I like puzzles, and I like trains, so it happens that I’m often mistaken for a seven-year-old boy or a very active octogenarian. I don’t mind, though, because sometimes I get to combine puzzles and trains, and that’s pretty cool. This isn’t Jigsaw.PuzzleStorm, though, so it’s got to be something a lot better than a 1000 piece locomotive, right?
That’s where Rails comes in, a labor of love from developer BeLight Software. Build your own rail yard and get your trains to their destination in this reboot of the DOS classic. But will the gameplay stand up after all these years? We’ll find out!
Rails is a port of the old DOS game Shortline Express, and while I never played the original, from what I can tell, Rails is a faithful remake with all of the updated graphics and sound you’d expect. The best part is that with Rails, you don’t have to get to a C:\ prompt to run it.
There’s a tutorial that sets up how the mechanics of the game work, and you’re on firm footing to become the next John Galt, at least for the first few levels, with just what you learn to start. Your main goal is to get trains into stations of a matching color. Yellow is headed for yellow; red makes its way to red. Seems simple enough, but as more trains pour into the rail yard and onto the tracks, you’ll find it a lot harder to pair each train to the corresponding station.
You build your own tracks, but they can’t just go anywhere. As you begin dragging your cursor along the barren landscape, you’ll see the outlines of potential tracks on the ground. That’s where you can go. You can’t can’t just build anywhere, and if you want your tracks to join up or to change the direction of your trains, you’ll have to start planning ahead. There are stoplights to help you control your trains, making passing a lot easier, but building tracks seems to eat up your stoplights, leaving you with only the switches created at track intersections to prevent massive rail crashes.
Rails starts you out in 1825, and you need to make it to 2013. Reach the present day without crashing too many trains and with enough coin in your pocket, and you’ll reach the next level. There are a fair number of achievements, and some of them seem quite difficult to attain. Rails integrates with Game Center, so you can show off your fancy railroad accomplishments to all your steel magnate friends.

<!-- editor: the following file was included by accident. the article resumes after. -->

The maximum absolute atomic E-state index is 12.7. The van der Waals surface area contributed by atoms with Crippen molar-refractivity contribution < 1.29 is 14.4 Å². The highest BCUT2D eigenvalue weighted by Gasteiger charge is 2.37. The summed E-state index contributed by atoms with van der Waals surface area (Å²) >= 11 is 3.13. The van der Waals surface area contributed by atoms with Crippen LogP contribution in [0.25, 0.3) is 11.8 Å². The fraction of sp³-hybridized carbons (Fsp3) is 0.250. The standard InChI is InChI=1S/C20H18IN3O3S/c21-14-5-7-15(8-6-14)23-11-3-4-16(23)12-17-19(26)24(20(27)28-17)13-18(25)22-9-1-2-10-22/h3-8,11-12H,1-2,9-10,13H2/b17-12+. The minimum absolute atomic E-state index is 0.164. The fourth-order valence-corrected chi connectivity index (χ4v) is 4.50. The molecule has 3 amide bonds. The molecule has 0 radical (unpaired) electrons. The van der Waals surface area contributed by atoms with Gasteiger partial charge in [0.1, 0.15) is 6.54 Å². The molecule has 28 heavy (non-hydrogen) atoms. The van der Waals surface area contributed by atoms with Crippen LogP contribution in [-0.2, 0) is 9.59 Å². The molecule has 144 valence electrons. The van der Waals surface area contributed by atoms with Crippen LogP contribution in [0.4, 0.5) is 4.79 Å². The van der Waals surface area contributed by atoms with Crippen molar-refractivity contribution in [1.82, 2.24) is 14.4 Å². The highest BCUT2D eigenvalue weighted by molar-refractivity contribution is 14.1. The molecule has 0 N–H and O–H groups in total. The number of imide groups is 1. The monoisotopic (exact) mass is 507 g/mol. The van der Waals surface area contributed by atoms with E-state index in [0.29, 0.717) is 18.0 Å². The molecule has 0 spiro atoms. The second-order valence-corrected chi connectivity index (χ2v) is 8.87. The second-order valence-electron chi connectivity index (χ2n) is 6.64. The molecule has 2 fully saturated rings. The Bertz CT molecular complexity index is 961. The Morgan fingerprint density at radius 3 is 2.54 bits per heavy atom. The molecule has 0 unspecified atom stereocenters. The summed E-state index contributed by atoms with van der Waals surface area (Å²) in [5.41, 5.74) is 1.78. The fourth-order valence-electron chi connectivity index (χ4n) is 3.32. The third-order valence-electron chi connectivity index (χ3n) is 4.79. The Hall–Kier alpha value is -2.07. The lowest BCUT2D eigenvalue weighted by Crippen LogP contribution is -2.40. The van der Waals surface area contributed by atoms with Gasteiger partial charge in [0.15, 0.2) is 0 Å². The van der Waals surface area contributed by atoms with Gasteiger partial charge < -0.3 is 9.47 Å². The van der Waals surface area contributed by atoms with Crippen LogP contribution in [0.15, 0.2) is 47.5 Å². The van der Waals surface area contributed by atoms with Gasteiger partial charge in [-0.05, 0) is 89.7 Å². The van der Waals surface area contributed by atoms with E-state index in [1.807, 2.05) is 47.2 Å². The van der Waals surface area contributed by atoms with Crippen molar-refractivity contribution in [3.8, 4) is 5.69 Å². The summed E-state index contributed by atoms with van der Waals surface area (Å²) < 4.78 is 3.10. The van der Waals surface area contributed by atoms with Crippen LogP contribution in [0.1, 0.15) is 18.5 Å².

The Third Rail
Like any captain of industry worth her salt, I want to innovate, diversify and use business words like “innovate” and “diversify.” To stay on the cutting edge, I need to do more than just use business words, though; I need invest in new trains. There are about a dozen different trains in Rails, with different abilities and features ranging from useful to scary. Bumper trains just sort of bounce off of others without crashing, and inflation trains bring in extra money the longer they’re on the tracks. Nice, right? More difficult to manage trains include the aptly labeled kamikaze trains and the chameleon train, which will suddenly change color.
Rails is ultimately a puzzle game. Though it walks and talks like a sim, there’s very little leeway to get an Objectivist enterprise going. You’re not really simulating anything here. There’s a bit of money, and you use that to buy stuff, but money was never really a problem for me in Rails. I spent 100% of my focus on keeping my trains from running into each other while trying to get them into the proper stations and creating the tracks to make it happen. Each train is a puzzle of its own, and the challenge comes from trying to solve a bunch at one time.
The game would go a lot more smoothly if I could pull up track I didn’t need anymore. It’s happened that I laid track where I didn’t need it, and an undo would be useful there. Later in the game, once you’ve added on a few more stations, you won’t necessarily need all of the train tracks you created in the beginning. I’d even pay some of my Rails cash to get rid of the old tracks, as I understand is how it worked in the original, but it’s not an option. This seems to be a big bugaboo among the reviewers in the App Store, too.
Sure, Rails isn’t a proper sim; I don’t really get to make any decisions that matter. That doesn’t mean that the puzzles aren’t good. There’s a lot of strategy involved in figuring out how and where to place your track, and you really need to be on top of your game to get two trains of different colors to pass each other safely. Just because you’re not a legitimate tycoon doesn’t mean there isn’t fun to find here in Rails.
If you were a fan of the original Shortline Express, you should absolutely take a look at Rails. Even if you’ve just been looking for a new puzzle experience, this might be a good go to. Just don’t count on it to fulfil all of your capitalist fantasies, because Rails isn’t that game.